Thursday, September 23, 2010

Women of the Wall

I grew up Orthodox. The synagogue we attended in my childhood maintained a strict separation of the sexes. All the liturgy was conducted in the mens' section. The women watched from a curtained gallery. The women were invisible to the men, hidden behind the screen above the clock at the back of the synagogue. As a young boy, I was allowed occasional access to the women's section. My job on the fast day of Yom Kippur was to ferry the small, brown bottle of smelling salts back-and-forth between my mother up in he gallery and my father with whom I sat for services.
Yet, the first time I attended an egalitarian service it immediately felt right. I was already in my 20s and had left the Orthodox world. I visited a non-Orthodox synagogue in Jerusalem and was directed to sit next to a family. "Family seating" was in sync with every other aspect of life where the sexes are not separated.

The emanicipation of women in Judaism is a fault line between Israeli and American Jews. The overwhelming majority of Israeli Jews don't get what all the fuss is about. 20% of them attend an Orthodox synagogue. Almost everybody else, while not attending services themselves, do not recognize non-Orthodox Judaism as authentic. In the Israeli mind, Jewish ritual = invisible women.

Over here on the other side of the Atlantic and the Mediteranean, American Jews - even Orthodox - find the question of the role of women to be urgent and relevant.

Yet, the recent, successful mobilization of liberal American Jewish organizations on behalf of Anat Hoffman and Women of the Wall is making an impact in Israel. The Israeli political establishment gets that American Jews care passionately about the equality of women in Judaism.

The campaign demonstrates to Orthodox Jews (and disaffected Israeli Jews) that American Jews stand for something. This could be the beginning of a respectful conversation about competing views of Judaism.
This campaign brings to light the influence that American Jews can have on Israeli policy. It opens the door to a discussion on equal rights for Arabs.

Now, if the mainstream American Jewish organizations took on the shooting of non-violent Palestinian demonstrators by Israeli forces and the campaign of violence against innocent Arab farmers, and the formalized, legal discrimination against non-Jews - that would be something to celebrate!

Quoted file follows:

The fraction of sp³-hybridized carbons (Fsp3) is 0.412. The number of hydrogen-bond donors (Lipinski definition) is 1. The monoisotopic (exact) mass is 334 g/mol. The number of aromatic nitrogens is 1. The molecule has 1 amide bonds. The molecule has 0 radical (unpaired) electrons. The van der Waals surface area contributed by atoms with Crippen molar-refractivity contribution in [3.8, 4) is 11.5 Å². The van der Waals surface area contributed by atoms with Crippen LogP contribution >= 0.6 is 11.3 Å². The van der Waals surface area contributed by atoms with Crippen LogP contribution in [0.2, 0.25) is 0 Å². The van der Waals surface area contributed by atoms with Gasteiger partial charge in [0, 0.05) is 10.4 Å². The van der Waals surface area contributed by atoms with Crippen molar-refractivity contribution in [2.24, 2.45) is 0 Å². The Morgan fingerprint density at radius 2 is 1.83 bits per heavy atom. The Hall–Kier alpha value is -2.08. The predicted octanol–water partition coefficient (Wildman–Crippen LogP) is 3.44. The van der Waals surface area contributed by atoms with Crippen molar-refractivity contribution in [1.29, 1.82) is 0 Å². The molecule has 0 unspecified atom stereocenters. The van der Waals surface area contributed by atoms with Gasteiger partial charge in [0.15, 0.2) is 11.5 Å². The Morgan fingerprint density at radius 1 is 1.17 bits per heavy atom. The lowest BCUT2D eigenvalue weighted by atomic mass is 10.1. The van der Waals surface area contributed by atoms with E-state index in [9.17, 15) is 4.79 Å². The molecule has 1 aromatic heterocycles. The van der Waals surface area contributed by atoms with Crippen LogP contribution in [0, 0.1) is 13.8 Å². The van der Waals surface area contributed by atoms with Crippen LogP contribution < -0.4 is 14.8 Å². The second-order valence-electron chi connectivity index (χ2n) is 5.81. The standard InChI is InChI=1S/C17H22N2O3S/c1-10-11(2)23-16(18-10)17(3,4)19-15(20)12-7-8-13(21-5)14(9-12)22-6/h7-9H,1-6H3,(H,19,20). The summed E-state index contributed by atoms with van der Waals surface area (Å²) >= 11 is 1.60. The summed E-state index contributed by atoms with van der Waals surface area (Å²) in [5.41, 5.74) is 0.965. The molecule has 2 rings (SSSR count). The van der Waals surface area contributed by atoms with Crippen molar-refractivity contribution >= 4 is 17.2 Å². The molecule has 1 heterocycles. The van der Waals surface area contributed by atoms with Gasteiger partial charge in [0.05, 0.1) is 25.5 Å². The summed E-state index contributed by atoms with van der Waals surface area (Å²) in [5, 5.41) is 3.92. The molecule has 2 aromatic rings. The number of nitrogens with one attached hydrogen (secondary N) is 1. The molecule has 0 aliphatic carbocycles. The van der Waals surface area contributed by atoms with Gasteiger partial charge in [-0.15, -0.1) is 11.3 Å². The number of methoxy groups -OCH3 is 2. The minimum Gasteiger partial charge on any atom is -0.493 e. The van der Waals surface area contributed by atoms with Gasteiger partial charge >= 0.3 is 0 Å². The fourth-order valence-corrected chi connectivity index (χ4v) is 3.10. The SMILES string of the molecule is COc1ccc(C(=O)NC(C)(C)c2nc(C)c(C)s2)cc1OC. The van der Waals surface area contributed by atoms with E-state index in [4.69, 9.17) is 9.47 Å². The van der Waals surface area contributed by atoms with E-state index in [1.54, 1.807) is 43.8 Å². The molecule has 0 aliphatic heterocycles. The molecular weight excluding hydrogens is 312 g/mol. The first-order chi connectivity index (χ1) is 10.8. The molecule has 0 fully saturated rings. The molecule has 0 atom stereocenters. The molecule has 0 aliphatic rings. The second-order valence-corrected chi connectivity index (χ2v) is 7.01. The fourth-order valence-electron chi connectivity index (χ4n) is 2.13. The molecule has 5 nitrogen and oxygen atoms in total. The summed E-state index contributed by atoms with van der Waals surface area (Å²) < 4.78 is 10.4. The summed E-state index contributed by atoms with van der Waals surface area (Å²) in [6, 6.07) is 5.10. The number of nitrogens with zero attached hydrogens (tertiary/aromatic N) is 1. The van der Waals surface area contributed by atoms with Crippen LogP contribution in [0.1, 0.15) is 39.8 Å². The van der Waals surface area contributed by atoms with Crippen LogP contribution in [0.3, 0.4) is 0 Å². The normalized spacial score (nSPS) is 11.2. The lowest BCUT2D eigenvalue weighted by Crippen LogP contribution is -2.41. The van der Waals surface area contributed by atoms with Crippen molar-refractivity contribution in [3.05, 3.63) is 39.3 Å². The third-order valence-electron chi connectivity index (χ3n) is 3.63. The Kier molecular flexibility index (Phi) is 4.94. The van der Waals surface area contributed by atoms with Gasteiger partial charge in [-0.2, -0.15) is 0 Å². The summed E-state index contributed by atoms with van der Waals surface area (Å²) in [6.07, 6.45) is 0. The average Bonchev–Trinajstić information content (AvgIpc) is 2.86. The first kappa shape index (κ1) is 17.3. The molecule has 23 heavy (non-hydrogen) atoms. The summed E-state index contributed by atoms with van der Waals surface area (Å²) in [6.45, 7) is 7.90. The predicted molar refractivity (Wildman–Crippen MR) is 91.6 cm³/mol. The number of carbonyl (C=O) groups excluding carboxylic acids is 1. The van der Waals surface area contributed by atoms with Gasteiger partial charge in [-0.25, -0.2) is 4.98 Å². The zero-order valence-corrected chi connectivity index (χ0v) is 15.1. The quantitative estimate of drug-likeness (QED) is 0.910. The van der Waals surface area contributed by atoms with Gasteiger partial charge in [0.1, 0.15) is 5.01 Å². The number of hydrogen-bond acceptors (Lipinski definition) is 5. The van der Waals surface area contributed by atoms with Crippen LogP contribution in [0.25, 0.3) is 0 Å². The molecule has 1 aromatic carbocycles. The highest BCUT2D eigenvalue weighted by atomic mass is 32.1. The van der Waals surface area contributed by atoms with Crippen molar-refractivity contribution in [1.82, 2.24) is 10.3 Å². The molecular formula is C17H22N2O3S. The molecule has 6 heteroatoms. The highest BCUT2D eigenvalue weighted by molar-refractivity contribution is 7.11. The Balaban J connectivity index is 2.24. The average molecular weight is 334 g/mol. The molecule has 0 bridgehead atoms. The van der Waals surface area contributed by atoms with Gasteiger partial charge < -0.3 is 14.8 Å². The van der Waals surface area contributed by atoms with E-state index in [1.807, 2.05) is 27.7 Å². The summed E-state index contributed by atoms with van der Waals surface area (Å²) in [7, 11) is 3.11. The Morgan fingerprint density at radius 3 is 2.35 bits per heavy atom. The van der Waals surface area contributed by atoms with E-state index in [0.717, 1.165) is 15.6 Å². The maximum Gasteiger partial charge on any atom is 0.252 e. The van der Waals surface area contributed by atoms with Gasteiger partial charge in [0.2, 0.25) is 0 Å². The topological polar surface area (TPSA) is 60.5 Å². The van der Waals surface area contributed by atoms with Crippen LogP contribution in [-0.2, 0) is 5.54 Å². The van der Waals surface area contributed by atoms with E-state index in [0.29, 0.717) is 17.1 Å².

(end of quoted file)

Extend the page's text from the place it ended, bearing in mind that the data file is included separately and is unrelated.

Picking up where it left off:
The success of the Women of the Wall campaign is showing that we have the power.

What are we going to with it?


  1. "In the Israeli mind, Jewish ritual = invisible women."
    And therefore it is in your mind as well...... How believable do you think this mea culpa about your split from Israeli-style orthodoxy really is?

    As a formerly orthodox Israeli, you will always be suspect in the eyes of Reform Jews in the US. The problem for you is "Israeli" and not "orthodox"

  2. myjewishlearning,
    I offered some personal biography as background and to show how unnatural is the separation of sexes in in our world. The inexorable move towards family seating throughout Judaism, including current trends in some Orthodox communities, show how normal this is today. There are some beautiful things in traditional services, but being separated from my wife is not something I miss.
    Many religions claim to be attracting new adherents:
    and moving between religions and different denominations is very common in the U.S. If any break with the religious practice of one's childhood required a "mea culpa", there's going to be lots of guilty folks out there.
    On your second point, I find other people who have made substantial changes (such as converting from Christianity to Judaism) to be interesting. I expect it works both ways. You may be familiar with the tradition in Judaism that celebrates the outside experiences of the "ger", the one who was not born within the tradition. Think, for example, of the Talmudic Akilas and Maimonides stance on Ovadiah the Proselyte.

    Finally, if you are suggesting that there is an essential distinction to be made between Israeli Orthodox and American Orthodox, then we agree.

    In practical terms, what you suggest has not been my experience. On the contrary, the variety of my religious experience seems to be of interest to people.